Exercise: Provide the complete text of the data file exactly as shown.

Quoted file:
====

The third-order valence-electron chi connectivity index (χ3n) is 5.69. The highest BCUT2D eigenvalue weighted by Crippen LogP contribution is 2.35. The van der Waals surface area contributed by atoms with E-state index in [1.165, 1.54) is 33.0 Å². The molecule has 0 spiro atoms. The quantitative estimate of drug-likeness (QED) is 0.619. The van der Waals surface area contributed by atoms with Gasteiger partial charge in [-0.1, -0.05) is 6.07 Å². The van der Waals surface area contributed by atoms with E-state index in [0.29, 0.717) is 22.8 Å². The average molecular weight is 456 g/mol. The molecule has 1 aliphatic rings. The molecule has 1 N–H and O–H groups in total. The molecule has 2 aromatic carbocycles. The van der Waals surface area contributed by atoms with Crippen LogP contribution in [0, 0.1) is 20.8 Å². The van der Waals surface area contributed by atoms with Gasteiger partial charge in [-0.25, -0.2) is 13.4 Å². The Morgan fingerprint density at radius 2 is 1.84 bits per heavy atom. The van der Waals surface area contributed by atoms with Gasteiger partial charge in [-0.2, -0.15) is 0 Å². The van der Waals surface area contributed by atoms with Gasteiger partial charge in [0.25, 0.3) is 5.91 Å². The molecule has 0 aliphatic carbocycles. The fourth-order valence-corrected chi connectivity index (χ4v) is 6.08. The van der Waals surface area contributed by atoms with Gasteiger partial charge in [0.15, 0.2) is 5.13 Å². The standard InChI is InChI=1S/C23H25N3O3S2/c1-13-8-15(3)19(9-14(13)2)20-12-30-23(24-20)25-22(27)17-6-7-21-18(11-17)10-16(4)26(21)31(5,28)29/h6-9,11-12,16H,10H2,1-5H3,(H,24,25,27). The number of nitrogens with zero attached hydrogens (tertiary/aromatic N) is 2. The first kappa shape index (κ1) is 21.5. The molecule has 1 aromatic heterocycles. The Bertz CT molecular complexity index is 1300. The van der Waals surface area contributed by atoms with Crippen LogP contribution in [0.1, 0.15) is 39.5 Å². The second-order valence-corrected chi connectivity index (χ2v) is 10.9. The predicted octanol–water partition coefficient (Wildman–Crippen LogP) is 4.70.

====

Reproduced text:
The third-order valence-electron chi connectivity index (χ3n) is 5.69. The highest BCUT2D eigenvalue weighted by Crippen LogP contribution is 2.35. The van der Waals surface area contributed by atoms with E-state index in [1.165, 1.54) is 33.0 Å². The molecule has 0 spiro atoms. The quantitative estimate of drug-likeness (QED) is 0.619. The van der Waals surface area contributed by atoms with Gasteiger partial charge in [-0.1, -0.05) is 6.07 Å². The van der Waals surface area contributed by atoms with E-state index in [0.29, 0.717) is 22.8 Å². The average molecular weight is 456 g/mol. The molecule has 1 aliphatic rings. The molecule has 1 N–H and O–H groups in total. The molecule has 2 aromatic carbocycles. The van der Waals surface area contributed by atoms with Crippen LogP contribution in [0, 0.1) is 20.8 Å². The van der Waals surface area contributed by atoms with Gasteiger partial charge in [-0.25, -0.2) is 13.4 Å². The Morgan fingerprint density at radius 2 is 1.84 bits per heavy atom. The van der Waals surface area contributed by atoms with Gasteiger partial charge in [-0.2, -0.15) is 0 Å². The van der Waals surface area contributed by atoms with Gasteiger partial charge in [0.25, 0.3) is 5.91 Å². The molecule has 0 aliphatic carbocycles. The fourth-order valence-corrected chi connectivity index (χ4v) is 6.08. The van der Waals surface area contributed by atoms with Gasteiger partial charge in [0.15, 0.2) is 5.13 Å². The standard InChI is InChI=1S/C23H25N3O3S2/c1-13-8-15(3)19(9-14(13)2)20-12-30-23(24-20)25-22(27)17-6-7-21-18(11-17)10-16(4)26(21)31(5,28)29/h6-9,11-12,16H,10H2,1-5H3,(H,24,25,27). The number of nitrogens with zero attached hydrogens (tertiary/aromatic N) is 2. The first kappa shape index (κ1) is 21.5. The molecule has 1 aromatic heterocycles. The Bertz CT molecular complexity index is 1300. The van der Waals surface area contributed by atoms with Crippen LogP contribution in [0.1, 0.15) is 39.5 Å². The second-order valence-corrected chi connectivity index (χ2v) is 10.9. The predicted octanol–water partition coefficient (Wildman–Crippen LogP) is 4.70.